Lemon Drizzle Cake


I love this simple, humble cake. Easy as it may look, I’ve actually had several disastrous lemon cakes in the past. Some too lemony, some too bitter and some even roasted! There have been times when I’ve over zested the lemon and the bitter whites of the lemon ended up in the cake, making it more of a Bitter cake than a Lemon cake! Yikes!

There have also been times when I thought I could get away with not accurately measuring the ingredients. But after all the trials and tribulations and disastrous experiments! Life taught me to be patient. When it comes to baking, precision and lots and lots of patience are prerequisites. Sadly there are no short cuts and no easy ways around it. If you want to enjoy that cake, you have to learn to wait for it to bake and not open the oven door too early!


I love that comforting smell of a cake baking in the oven and I certainly love eating them too. Hence, I learnt to sit still and not get over excited. The last time I got over excited, I’ve made the fatal mistake of having an early peep in the oven only for the whole thing to collapse, within seconds of opening the oven. Forcing me to start from scratch all over again! Lesson learnt. Do not get over excited and open the oven when your cake is baking or when anything is baking, cakes simply don’t like to be rush and for their temperature to fluctuate!

I do not know the origin of lemon cake. It is common in England but it is also in France. I’ve also had Lemon cake in Italy. Although, lemons are first thought to have been grown in Assam, Burma and China I don’t think the Indians, Burmese or Chinese would have made lemon cakes!  Wherever it comes from I hope that everyone gets the chance at least once in their life time to try a lovely lemon drizzle cake.

If baked well, it’s so homely and comforting. As such it is my cake of choice when it comes to friends’ presents and birthdays. The scent of the lemon and the sweetness of the cake bring back that happy homely memories for me and I hope that those of you who eat this cake will also enjoy happy memories of home and comfort.

A loaf tin, pastry brush, baking paper/parchment, spatula, an electric mixer or a balloon whisk, 2 bowls, a sifter and a lemon zester.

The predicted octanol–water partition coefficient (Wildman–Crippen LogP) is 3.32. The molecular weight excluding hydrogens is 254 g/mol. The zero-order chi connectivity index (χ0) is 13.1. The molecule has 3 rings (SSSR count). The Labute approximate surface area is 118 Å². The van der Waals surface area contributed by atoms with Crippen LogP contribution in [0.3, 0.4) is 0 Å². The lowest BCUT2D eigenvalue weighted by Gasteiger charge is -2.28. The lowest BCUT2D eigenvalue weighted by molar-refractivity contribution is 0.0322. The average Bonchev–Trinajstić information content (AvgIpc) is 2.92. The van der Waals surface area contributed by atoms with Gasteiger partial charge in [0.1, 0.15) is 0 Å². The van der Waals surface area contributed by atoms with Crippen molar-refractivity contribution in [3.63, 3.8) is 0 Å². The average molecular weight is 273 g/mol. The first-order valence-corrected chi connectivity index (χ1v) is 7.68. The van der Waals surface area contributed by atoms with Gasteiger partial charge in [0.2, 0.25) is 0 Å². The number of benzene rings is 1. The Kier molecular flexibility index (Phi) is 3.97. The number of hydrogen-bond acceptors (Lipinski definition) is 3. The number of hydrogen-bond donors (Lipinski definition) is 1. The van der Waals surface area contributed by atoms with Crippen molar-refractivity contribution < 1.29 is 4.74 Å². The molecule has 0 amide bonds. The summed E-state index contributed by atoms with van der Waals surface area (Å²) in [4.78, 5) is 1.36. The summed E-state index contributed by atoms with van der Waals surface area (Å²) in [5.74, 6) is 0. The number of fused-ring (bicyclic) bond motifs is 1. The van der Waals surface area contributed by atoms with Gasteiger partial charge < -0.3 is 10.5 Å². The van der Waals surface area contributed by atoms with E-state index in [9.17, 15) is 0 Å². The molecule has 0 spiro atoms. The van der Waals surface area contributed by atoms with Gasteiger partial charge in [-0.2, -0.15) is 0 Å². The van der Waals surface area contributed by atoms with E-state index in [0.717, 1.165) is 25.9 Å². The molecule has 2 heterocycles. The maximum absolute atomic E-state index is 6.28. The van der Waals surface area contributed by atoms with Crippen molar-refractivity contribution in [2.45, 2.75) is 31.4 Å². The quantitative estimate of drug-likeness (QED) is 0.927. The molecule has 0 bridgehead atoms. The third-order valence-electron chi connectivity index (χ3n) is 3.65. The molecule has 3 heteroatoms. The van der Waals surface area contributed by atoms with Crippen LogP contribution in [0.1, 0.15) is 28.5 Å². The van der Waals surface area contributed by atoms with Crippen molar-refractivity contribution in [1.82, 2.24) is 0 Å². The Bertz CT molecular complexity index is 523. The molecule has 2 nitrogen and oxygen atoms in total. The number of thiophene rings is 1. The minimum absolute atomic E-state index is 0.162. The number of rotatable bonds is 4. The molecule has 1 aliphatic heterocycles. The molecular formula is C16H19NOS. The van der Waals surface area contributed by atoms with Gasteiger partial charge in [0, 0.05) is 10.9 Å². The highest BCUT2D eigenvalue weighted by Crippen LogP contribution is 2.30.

Alternatives: you can either use two 17 x 7.5 x 6cm H loaf tin or one 19 x 9 x 6.5cm H loaf tin.

For the lemon sponge:
1. 2 large lemons, zest only (finely grated)
2. 200g softened, unsalted butter
3. 200g caster sugar
4. 3 lightly beaten medium eggs
5. 200g sifted self-raising flour

For the lemon syrup and decoration:
6. 2 lemons, juiced (100ml)
7. 70g icing sugar
8. 1 tsp. of pear sugar/sugar nibs

For the lemon sponge:
1. Preheat the oven to 180°C.
2. Grease a cake tin and line the bases with baking parchment.



3. In a food mixer, cream together the butter, salt, sugar and lemon zest until pale and fluffy.



4. In a separate bowl, whisk the eggs and then add them very little at a time to the creamed butter mixture.

5. Next, fold in the flour into the mixture, mix until well combined and pour the mixture into a lined cake tin.






6. Bake for 25-30 minutes or until well-risen and golden-brown on top. Insert a skewer or a cake tester in the middle of the cake sponge, if the skewer comes out clean and not wet, your cake is done.

7. Remove from the oven and turn the cake out onto a wire cooling rack. Prick the cake all over with a cake tester or a skewer.


For the lemon syrup and decoration:
8. Squeeze the lemon juices into the sugar and gently whisk to dissolve the sugar. Slowly drizzle over the cake, wait for a few moments before pouring over the syrup, so that it all sinks in the cake.





9. Decorate with pearl sugar/sugar nibs and transfer to a wire rack to cool.






‘Some sort of a kind of a Victoria Sponge’


Aside from enjoying the art of cake eating, baking and cake experimenting. I am also curious about how cakes came about and what makes them special. I’ve read numerous books and blogs to understand what constitute as a perfect cake and how it got its name.